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Mexico pledges continuing support for Caribbean
Published on April 30, 2014 Email To Friend    Print Version

MERIDA, Mexico -- Mexican President Enrique Pena Nieto says his country is proud of its relations with the Caribbean, with which it has “a shared vision of development and unity.”

President Enrique Pena Nieto
He made the declaration ahead of Tuesday’s opening of a historic “double summit” of Caribbean and Latin American leaders of states belonging to the Association of Caribbean States and the Caribbean Community (CARICOM).

His country holds the presidency of the ACS and the Mexican leader, as host, took the opportunity to explain his country’s view of its relationship with “the Greater Caribbean”, as well as to outline some of the issues to be discussed when the Latin American and Caribbean leaders meet for two days of talks on Tuesday and Wednesday in the Mexican city of Merida.

According to Pena Nieto, “Mexico has close historical and cultural ties with the Caribbean nations.”

He described the nature of the ties as “bonds that fill us with pride.”

In a statement on his country’s relationship with its Caribbean neighbours entitled “A Shared Vision of development and Unity”, the Mexican leader said, “The Caribbean Sea is our common heritage and holds a strategic value of the utmost importance to Mexico.”

He also said the Caribbean was “Our gateway to other regions of the world, and a vital space for our daily interactions with sister nations.”

“This is why,” he explained, “the Mexican government’s foreign policy on the Greater Caribbean promotes an agenda of cooperation in various issues of common interest, including environmental protection, health, education, integrated disaster risk management, and the eradication of poverty, to mention a few.”

“Over the last ten years,” said the Mexican president, “the nations in the Caribbean have made significant progress in building up their economic growth and development.”

As a consequence, he noted, “The opportunities to multiply and strengthen our political and economic ties are enormous and will allow us to work together in creating better conditions for our societies.”

“It is with this conviction,” he explained, “that my government is promoting both bilateral and multilateral cooperation in the Greater Caribbean.”

Directly addressing the Caribbean’s leaders and people, the Mexican president said, “We would like your countries to receive resources from the Infrastructure Fund for Mesoamerican and Caribbean countries established in the Yucatán Agreement.”

In addition to infrastructure support, he said, “technical and scientific cooperation between Mexico and the Caribbean countries continues to be wide-ranging and diverse, and includes initiatives to promote agricultural and social development, energy, mining, the environment, and small and medium enterprises.”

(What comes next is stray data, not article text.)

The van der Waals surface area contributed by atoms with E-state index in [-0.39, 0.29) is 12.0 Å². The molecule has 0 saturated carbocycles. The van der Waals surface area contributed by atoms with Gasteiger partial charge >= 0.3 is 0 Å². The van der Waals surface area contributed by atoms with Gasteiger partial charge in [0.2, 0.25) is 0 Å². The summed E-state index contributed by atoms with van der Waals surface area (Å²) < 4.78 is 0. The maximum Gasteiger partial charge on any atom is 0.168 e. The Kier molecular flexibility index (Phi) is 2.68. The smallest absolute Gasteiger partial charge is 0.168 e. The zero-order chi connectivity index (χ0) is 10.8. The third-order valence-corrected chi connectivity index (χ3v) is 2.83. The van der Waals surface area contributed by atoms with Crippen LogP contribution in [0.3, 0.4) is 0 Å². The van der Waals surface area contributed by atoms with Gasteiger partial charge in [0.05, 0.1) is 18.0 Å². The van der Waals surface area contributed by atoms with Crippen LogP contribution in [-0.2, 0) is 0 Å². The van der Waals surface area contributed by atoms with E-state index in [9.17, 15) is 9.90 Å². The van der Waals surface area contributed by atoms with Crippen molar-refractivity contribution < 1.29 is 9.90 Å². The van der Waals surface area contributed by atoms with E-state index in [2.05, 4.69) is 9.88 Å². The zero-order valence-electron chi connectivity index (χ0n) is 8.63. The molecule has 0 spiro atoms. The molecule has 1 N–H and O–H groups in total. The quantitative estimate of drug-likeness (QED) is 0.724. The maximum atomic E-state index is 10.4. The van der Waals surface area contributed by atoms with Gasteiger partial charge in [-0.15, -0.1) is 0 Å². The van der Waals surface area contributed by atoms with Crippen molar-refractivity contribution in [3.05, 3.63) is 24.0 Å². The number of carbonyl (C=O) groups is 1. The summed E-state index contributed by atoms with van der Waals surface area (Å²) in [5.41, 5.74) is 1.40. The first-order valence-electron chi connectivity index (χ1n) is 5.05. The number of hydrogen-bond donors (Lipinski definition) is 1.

This year, the Association of Caribbean States is celebrating its 20th anniversary, and the Mexican president said it offered “an opportune moment to further strengthen its position.”

He explained that “This fact, coupled with the need for more flexible and effective collaboration mechanisms to help us respond to our current challenges,” is what led Mexico to be the host of two meetings starting on Tuesday: the third Mexico-CARICOM summit and the sixth summit of the Association of Caribbean States (ACS) in Mérida, Yucatán, on April 29 and 30, respectively.

According to the Mexican president, the two meetings “are relevant to our relationship with the Caribbean.”

During the Mexico-CARICOM summit, he said, the leaders “will assess compliance with the actions established in the 2012-2013 scientific-technical cooperation program, and propose mechanisms to encourage dialogue and strengthen our joint efforts in this area, as part of the 2014-2015 program.

Mexico holds the presidency of the ACS, and according to Pena Nieto, under his watch, “Mexico has worked on revitalizing the Association of Caribbean States to provide the Greater Caribbean with a space to solve common problems.”

He went on to identify the “common problems” as: “comprehensive disaster risk management (including weather events associated with climate change), improving interconnectivity in the region, facilitating trade, and creating synergies for sustainable tourism.”

The Mexican host said he hoped the two Mérida summits “will help the Caribbean further strengthen its integration process, under a clear vision for development and unity.”

He pledged that beyond Mexico’s presidency of the ACS, “as Mexico’s president”, he will strive to “continue to work with my peers in the Greater Caribbean, to make sure this vision leads to greater economic and social prosperity for all of our nations.”
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